Last night I posted a little comment, and slight joke about the increase in condescending religious billboards the closer you get to the south. While I do agree it’s better to have those than some stripper billboards or even Hardee. I do think it brings up an important thought that we should consider when talking with people about Jesus.
First of all, one of the things that I’ve learned since being here at Georgianna is that it is sometimes better to ask a question than to give an answer. I remember my first experience with small groups and I felt that I had to be “bible answer man.” Instead of letting people wrestle with what God was saying I felt that I had to step in and be the great explainer. What I realize now is that I wasn’t allowing God to work in peoples hearts because I wasn’t really trusting the holy spirit to affect and change them the way that He had changed me. I thought I had to lead the person to figure things out the way that I had figured them out. What I know now is that some people need to live in the tension of a tough question so that they will seek out God for the answer.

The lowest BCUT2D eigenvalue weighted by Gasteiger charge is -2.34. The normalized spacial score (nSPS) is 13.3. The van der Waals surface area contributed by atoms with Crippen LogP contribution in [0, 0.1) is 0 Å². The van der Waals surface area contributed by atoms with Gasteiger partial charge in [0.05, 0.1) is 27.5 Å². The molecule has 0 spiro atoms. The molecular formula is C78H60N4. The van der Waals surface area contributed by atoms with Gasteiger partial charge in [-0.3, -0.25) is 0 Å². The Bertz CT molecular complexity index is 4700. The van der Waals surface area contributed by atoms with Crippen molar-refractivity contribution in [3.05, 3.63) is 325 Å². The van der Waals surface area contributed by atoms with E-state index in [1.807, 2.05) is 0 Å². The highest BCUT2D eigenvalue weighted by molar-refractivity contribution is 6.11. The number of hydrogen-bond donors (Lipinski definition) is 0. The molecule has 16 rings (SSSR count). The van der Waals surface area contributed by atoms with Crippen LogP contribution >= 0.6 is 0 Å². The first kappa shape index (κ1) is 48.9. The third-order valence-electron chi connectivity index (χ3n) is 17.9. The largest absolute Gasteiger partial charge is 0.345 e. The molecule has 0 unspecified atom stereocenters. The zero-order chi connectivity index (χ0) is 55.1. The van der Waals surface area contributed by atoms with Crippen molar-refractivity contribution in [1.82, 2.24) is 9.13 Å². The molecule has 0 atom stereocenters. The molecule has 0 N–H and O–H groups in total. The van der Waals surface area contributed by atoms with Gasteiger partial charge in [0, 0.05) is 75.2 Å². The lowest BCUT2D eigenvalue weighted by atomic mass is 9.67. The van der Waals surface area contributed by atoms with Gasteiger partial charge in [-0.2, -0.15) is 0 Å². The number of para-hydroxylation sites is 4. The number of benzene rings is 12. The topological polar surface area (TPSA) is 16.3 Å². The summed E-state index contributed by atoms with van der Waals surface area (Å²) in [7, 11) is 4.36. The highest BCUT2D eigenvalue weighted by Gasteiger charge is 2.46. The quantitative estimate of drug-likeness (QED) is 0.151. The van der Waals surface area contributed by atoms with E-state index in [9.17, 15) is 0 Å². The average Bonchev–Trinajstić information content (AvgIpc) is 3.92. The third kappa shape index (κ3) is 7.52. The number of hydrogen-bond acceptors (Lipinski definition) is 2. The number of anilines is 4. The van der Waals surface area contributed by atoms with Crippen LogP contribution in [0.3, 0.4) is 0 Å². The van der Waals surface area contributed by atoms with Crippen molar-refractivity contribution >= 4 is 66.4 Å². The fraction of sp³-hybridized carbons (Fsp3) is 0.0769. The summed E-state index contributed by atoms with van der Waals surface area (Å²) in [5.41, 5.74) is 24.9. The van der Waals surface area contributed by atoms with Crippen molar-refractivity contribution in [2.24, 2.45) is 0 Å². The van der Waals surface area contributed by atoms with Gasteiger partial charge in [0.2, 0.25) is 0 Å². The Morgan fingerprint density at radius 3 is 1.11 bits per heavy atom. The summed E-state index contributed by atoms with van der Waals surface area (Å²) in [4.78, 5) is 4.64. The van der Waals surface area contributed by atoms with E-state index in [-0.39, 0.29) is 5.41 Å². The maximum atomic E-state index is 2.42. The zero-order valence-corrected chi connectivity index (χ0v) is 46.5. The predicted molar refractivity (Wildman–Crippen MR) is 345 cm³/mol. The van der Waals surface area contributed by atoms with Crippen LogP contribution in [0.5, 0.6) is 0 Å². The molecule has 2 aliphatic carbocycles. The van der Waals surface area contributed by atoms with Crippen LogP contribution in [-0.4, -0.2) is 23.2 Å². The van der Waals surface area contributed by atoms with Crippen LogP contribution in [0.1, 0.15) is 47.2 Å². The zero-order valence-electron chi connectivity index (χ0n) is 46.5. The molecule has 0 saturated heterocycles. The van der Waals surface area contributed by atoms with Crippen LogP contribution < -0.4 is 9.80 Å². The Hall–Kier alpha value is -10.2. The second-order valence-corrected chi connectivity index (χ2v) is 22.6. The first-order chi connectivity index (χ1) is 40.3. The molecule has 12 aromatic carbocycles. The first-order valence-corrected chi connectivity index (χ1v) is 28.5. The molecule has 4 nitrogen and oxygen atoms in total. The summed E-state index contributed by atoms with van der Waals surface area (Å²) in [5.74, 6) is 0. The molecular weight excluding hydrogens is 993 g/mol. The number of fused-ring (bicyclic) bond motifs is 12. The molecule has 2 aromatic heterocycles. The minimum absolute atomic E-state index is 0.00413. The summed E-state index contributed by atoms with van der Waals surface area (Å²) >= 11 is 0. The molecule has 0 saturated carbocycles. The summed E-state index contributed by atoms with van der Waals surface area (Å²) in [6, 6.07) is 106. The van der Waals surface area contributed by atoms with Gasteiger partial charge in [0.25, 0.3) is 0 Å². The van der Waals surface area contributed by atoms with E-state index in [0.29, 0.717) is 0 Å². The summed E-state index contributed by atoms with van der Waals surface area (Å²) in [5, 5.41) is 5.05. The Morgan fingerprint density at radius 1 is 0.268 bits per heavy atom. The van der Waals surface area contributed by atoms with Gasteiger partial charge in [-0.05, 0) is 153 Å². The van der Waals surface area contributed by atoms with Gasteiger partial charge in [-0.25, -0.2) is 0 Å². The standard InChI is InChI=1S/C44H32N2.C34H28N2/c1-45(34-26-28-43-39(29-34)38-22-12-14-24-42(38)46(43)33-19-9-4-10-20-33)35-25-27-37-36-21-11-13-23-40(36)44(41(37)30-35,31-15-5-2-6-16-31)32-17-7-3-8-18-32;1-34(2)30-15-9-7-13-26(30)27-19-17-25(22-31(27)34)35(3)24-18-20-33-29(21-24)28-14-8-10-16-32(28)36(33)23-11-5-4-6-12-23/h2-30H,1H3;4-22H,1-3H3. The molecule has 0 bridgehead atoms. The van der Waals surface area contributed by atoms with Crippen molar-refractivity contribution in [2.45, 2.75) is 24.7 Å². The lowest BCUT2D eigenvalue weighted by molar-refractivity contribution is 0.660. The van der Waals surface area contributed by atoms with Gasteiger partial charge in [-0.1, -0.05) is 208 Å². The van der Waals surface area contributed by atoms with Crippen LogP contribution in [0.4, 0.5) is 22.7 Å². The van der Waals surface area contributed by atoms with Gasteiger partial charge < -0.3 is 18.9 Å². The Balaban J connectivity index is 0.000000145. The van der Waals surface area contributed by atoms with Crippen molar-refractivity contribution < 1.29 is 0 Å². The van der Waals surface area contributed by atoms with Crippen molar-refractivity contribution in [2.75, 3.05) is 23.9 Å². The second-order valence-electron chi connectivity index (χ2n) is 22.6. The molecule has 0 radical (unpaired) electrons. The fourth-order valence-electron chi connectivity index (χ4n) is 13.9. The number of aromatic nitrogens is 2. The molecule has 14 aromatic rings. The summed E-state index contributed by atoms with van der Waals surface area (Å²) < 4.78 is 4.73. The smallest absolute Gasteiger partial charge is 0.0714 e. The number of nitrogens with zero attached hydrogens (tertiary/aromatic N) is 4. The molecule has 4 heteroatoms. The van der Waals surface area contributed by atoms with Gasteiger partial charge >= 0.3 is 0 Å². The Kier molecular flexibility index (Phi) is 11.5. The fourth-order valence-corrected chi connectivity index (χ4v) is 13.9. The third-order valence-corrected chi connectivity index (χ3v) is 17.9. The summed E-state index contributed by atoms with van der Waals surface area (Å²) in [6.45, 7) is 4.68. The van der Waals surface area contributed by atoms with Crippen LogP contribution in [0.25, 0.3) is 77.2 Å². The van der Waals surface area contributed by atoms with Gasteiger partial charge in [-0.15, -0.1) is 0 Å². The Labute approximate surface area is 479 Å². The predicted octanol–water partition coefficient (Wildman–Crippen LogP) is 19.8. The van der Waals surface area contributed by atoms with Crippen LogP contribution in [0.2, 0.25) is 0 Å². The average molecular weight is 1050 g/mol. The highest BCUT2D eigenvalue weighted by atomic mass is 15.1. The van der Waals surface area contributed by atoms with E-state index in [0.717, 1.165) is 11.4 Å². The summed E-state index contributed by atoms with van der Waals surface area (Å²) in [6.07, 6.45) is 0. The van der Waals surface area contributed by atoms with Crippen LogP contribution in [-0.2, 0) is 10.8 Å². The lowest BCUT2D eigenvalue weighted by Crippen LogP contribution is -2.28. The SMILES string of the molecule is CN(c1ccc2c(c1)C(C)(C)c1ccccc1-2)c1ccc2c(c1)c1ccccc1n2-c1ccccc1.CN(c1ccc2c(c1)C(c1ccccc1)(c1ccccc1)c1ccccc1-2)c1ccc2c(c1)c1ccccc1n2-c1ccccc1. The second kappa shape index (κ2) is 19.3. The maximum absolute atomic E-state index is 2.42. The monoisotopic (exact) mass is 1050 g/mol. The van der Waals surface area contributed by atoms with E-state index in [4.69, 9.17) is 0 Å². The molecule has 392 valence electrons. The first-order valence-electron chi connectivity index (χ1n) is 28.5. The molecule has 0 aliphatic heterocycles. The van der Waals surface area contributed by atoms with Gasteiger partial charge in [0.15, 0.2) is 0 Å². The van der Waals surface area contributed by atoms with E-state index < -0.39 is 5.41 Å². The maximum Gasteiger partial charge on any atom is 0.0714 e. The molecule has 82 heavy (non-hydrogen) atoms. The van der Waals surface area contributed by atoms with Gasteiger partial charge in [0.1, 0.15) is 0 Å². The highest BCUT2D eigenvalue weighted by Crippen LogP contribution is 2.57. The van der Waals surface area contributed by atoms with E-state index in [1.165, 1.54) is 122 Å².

My point is, I don’t think it’s good to be a “billboard Christian.” Billboards are loud, big and for the most part don’t begin a conversation, they end one. Billboards don’t pose a question to struggle under. They just give you an answer to a question you weren’t asking or didn’t know to ask. One of the billboards I saw said “Jesus is Lord and you know it.” That assumes a lot of things. It assumes that I can read, that I know who Jesus is, and that I believe in him on any level before I even believe he is lord.
What about a billboard that said “Who is Lord of your life?” Sure I could ignore this, but it is a question that no one can really ignore for very long. Posing questions gets people thinking. Our life should be a great riddle that can only be unraveled by the single thread of God’s love, not big words in the sky. People should ask about the hope that we have, and they can only do that when we live in such a way that makes people lean in and ask a question.